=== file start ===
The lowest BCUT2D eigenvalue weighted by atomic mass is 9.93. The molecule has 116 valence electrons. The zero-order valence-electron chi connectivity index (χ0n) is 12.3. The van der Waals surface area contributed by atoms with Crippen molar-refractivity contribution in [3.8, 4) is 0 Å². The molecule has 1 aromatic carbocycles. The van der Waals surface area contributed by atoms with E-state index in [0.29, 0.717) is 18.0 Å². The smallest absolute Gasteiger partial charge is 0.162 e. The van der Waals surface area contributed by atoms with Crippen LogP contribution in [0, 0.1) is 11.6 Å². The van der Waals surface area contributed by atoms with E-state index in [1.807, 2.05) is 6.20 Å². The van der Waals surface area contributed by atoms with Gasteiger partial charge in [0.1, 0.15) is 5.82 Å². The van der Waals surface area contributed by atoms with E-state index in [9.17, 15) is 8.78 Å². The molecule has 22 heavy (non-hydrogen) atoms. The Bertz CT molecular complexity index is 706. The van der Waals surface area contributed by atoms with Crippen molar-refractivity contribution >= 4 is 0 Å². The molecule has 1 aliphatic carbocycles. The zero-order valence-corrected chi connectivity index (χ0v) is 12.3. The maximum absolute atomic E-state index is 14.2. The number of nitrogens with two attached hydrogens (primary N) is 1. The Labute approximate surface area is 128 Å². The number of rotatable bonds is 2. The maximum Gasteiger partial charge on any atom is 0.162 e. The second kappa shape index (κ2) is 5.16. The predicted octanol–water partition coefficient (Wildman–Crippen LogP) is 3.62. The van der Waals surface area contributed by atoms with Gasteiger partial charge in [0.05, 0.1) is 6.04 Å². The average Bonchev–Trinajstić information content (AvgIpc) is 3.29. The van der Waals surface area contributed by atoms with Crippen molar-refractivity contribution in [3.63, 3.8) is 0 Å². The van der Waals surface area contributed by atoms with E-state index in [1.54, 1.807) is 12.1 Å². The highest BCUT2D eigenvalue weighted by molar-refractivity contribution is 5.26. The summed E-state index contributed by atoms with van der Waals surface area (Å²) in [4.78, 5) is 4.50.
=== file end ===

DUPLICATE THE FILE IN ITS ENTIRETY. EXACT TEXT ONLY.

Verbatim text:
The lowest BCUT2D eigenvalue weighted by atomic mass is 9.93. The molecule has 116 valence electrons. The zero-order valence-electron chi connectivity index (χ0n) is 12.3. The van der Waals surface area contributed by atoms with Crippen molar-refractivity contribution in [3.8, 4) is 0 Å². The molecule has 1 aromatic carbocycles. The van der Waals surface area contributed by atoms with E-state index in [0.29, 0.717) is 18.0 Å². The smallest absolute Gasteiger partial charge is 0.162 e. The van der Waals surface area contributed by atoms with Crippen LogP contribution in [0, 0.1) is 11.6 Å². The van der Waals surface area contributed by atoms with E-state index in [1.807, 2.05) is 6.20 Å². The van der Waals surface area contributed by atoms with Gasteiger partial charge in [0.1, 0.15) is 5.82 Å². The van der Waals surface area contributed by atoms with E-state index in [9.17, 15) is 8.78 Å². The molecule has 22 heavy (non-hydrogen) atoms. The Bertz CT molecular complexity index is 706. The van der Waals surface area contributed by atoms with Crippen molar-refractivity contribution >= 4 is 0 Å². The molecule has 1 aliphatic carbocycles. The zero-order valence-corrected chi connectivity index (χ0v) is 12.3. The maximum absolute atomic E-state index is 14.2. The number of nitrogens with two attached hydrogens (primary N) is 1. The Labute approximate surface area is 128 Å². The number of rotatable bonds is 2. The maximum Gasteiger partial charge on any atom is 0.162 e. The second kappa shape index (κ2) is 5.16. The predicted octanol–water partition coefficient (Wildman–Crippen LogP) is 3.62. The van der Waals surface area contributed by atoms with Gasteiger partial charge in [0.05, 0.1) is 6.04 Å². The average Bonchev–Trinajstić information content (AvgIpc) is 3.29. The van der Waals surface area contributed by atoms with Crippen molar-refractivity contribution in [3.63, 3.8) is 0 Å². The van der Waals surface area contributed by atoms with E-state index in [1.54, 1.807) is 12.1 Å². The highest BCUT2D eigenvalue weighted by molar-refractivity contribution is 5.26. The summed E-state index contributed by atoms with van der Waals surface area (Å²) in [4.78, 5) is 4.50.